“Who eats figs? Everybody,” wrote tropical biological Daniel Janzen in 1979. He meant that in tropical rainforests most, if not all, fruit-eating animals will consume figs — the false-fruit of the 750+ Ficus species — at some point in their lives. When I tried to quantify this two decades later, I found records of more than 1270 bird and mammal species eating figs. No other kinds of fruit sustain so much wildlife.
One reason for this is that, unlike most fruit, figs can be found year round. Ficus species therefore sustain birds and mammals through times of general fruit scarcity. As these animals disperse the seeds of thousands of other plant species, the fig trees are crucial to the health of tropical forests.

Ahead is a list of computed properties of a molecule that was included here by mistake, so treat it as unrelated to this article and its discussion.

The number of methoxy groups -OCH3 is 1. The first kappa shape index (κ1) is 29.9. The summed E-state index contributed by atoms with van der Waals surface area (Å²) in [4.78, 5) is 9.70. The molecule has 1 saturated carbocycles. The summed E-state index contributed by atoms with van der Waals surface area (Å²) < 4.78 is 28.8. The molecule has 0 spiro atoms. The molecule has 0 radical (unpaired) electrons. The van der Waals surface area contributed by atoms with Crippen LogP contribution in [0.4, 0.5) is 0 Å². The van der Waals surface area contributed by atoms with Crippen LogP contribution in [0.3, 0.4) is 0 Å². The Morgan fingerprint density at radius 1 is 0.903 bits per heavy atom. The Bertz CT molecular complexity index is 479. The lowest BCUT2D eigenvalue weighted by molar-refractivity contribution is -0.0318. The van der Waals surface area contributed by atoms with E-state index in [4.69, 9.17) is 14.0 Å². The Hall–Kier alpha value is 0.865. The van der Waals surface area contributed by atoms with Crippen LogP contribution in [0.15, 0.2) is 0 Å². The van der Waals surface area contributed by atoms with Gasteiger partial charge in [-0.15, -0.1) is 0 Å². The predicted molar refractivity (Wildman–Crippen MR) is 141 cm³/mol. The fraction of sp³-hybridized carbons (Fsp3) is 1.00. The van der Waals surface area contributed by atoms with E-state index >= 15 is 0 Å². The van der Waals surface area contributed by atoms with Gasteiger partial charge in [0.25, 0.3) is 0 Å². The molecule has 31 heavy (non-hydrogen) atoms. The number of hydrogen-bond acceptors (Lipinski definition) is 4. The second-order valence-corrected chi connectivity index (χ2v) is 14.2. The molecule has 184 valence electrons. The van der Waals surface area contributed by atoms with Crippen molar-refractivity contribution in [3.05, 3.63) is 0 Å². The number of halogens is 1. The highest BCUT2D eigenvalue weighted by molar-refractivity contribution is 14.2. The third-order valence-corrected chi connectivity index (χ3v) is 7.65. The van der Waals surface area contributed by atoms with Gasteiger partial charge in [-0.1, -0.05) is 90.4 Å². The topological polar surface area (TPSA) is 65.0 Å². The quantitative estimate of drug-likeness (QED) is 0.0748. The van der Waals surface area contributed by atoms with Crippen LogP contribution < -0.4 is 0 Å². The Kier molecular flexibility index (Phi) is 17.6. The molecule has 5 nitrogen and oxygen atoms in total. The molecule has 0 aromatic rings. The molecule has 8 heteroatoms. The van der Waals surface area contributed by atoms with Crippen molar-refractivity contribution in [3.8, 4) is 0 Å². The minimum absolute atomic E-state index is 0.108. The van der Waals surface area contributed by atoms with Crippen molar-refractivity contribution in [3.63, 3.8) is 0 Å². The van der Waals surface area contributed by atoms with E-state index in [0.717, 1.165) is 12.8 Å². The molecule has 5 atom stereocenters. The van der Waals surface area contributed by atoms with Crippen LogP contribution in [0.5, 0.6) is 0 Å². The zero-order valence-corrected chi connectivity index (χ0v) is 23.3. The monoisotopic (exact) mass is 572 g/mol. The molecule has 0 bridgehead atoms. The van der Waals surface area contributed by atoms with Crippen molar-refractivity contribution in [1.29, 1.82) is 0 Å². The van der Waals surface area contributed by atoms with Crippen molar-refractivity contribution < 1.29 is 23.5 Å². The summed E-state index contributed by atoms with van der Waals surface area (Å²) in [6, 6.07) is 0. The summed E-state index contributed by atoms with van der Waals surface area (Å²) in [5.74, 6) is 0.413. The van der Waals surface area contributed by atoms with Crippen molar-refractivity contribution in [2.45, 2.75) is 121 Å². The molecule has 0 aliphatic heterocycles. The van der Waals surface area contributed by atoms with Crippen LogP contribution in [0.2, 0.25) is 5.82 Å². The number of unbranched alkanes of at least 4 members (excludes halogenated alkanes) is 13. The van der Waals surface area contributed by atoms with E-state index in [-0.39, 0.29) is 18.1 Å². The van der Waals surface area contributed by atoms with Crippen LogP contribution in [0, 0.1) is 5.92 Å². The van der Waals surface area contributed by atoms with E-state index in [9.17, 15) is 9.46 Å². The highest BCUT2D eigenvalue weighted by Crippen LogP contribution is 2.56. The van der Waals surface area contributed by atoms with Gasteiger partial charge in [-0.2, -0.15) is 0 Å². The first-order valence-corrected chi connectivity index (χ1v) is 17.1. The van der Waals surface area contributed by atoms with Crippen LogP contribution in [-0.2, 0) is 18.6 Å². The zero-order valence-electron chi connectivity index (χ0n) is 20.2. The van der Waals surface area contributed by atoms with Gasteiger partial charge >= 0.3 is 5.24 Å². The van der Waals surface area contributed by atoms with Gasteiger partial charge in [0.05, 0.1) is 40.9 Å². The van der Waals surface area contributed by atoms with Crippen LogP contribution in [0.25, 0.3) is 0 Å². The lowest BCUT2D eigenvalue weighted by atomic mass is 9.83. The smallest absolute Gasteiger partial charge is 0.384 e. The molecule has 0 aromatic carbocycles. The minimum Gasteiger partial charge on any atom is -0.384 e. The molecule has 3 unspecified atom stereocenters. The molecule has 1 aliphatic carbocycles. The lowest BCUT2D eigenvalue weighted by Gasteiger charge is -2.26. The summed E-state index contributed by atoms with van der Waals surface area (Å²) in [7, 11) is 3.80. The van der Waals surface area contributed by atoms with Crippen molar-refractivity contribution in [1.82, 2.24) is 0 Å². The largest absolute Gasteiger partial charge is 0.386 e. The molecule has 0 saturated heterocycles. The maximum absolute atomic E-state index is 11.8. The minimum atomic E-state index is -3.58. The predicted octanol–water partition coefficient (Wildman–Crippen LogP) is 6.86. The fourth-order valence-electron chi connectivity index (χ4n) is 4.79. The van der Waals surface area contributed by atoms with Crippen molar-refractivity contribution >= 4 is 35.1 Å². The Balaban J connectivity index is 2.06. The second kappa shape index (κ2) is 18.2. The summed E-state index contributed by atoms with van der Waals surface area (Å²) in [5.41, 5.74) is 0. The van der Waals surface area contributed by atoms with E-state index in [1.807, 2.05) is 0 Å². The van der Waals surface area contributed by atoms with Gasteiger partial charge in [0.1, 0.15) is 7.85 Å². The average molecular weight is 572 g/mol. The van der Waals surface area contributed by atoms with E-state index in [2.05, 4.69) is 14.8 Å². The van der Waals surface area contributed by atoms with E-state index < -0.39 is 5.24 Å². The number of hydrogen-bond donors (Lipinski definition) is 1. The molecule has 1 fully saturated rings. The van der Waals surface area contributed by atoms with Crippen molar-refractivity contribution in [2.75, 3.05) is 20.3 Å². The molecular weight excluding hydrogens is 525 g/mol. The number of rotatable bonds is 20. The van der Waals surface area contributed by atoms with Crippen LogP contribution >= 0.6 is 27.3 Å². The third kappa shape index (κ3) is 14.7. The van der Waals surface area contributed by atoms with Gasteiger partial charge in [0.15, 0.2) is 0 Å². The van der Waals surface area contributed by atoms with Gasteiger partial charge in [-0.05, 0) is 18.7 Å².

As my new book shows, research in forests in Africa, Asia and the Americas has shown that without figs, many species of wildlife would suffer…
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